In order to support up to 32 EEG channels, 32 light sources, and 32 NIRS detection channels, 3 other copies of the third PCB can be added. These additional boards are stacked on top of PCB #3 with stack-through connectors. The rest of the hardware is designed to support this upgrade. Several performance validations were made in hardware and software in order to assure sufficient hardware speed, data management capability, and communication bandwidth. Using this type of architecture saves space and allows for a reduced channel count version. The results presented in this paper were obtained with the 8-channel version of the system. A 3D model of the control module, measuring 16 × 13 × 8.2 cm3, is shown in Fig. 1c.
As a single communication bus is used for all the ADCs and DACs, a specific acquisition sequence is generated by the GUI is order to synchronize data retrieval. This sequence ensures correct NIRS and EEG sampling rates and allows setting the minimum light power needed for sufficient signal quality. Furthermore, because light source switching causes a current surge from the power supply and hence a spike on the EEG signal, it is important to let the power rails come back to steady state before acquiring the next EEG sample when the lighting is changed. The timings of EEG sampling have been optimized in order to reduce this problem to an insignificant level.
Light generation is one of the main power consumption parts of the proposed system. Turning on every LED on the helmet at the same time would require a large transient current and amount to a considerable energy waste. A time multiplexing strategy was thus used. Additionally, every time a light source is turned on, every detector coupled to it records a sample, reducing the illumination time and saving energy.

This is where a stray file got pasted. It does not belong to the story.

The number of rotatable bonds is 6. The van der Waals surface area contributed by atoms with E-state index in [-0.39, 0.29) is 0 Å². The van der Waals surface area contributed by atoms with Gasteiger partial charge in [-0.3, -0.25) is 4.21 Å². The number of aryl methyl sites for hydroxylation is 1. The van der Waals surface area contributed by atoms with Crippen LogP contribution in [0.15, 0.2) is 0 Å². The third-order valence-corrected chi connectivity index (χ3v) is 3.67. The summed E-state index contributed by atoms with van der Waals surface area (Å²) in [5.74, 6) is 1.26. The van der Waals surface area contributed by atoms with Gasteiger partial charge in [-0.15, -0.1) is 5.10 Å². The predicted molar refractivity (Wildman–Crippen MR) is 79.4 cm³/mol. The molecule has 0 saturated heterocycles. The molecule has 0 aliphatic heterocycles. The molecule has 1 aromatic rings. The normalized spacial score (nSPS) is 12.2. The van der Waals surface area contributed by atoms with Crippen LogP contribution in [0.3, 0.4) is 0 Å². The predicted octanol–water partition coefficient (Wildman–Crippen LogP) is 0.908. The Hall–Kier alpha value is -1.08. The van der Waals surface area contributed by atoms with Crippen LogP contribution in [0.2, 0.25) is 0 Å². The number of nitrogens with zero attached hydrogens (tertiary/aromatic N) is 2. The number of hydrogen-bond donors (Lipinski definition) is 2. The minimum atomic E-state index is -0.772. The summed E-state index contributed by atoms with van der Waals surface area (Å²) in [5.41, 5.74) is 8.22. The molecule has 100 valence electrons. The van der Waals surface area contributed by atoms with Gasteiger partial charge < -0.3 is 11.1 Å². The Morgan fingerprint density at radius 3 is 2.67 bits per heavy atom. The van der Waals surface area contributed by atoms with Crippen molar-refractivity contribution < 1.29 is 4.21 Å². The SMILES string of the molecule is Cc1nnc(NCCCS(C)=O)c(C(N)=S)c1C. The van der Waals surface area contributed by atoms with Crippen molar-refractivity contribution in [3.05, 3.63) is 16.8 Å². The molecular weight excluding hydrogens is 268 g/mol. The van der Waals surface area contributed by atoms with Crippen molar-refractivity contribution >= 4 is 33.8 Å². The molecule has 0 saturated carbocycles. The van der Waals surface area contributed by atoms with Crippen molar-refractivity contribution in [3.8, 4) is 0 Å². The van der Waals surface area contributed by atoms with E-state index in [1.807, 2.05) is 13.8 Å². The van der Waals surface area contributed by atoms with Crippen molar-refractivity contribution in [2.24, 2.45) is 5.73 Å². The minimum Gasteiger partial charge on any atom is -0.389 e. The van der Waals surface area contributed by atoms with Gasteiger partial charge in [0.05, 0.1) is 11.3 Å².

With wireless communication being power hungry, the data rates transferred were minimized by using data averaging on the NIRS data, but not on EEG data, before sending it to the computer. This strategy reduced the number of NIRS samples sent by a factor of 8 without a significant complexity increase.
Isolation from the power supplies was achieved by powering the system with a battery. When communicating with a USB cable, an optical isolation circuit protects the patient against computer malfunction. In wireless mode, optical isolation is not necessary. The trigger signal used for EEG experiments was also electrically isolated from the computer by optical means.
The use of high voltage to bias the APDs on the head needed special care to ensure safe operation of the device. First, each detection board, containing an APD, was encapsulated in a custom-made nonconductive mold providing an electrical barrier and preventing any physical contact with the APD case and pins or high voltage traces. This electrical isolation also has a functional use for the system because as the APD body is grounded, applying it directly to the head would force a 0 V potential at the same time as the 2.5 V reference supplied by the EEG electrode, thus unbalancing the dc potential mapping and generating unwanted currents from the reference to the photodiode case. Furthermore, additional protection in case of high voltage wire rupture was provided with the use of current-limiting resistors placed directly at the output of the high voltage regulator. Finally, a high-voltage regulation capacitor was used with the APD. In case of sudden system failure, accumulated charge could possibly hurt the subject. The allowed accumulated energy by the IEC601.1 standard is 2 mJ and the capacitor was chosen accordingly.
The EEG electrodes which are attached on the head with conductive paste create a low impedance contact to the device. Current-limiting resistors were added to comply with the IEC601.1 regulation regarding leakage currents from parts in contact with the patient. While existing systems were used to guide component values, the leakage current was measured to be 15 μA, which is slightly over the IEC601.1 recommendation. This element will be addressed in the next version of the system.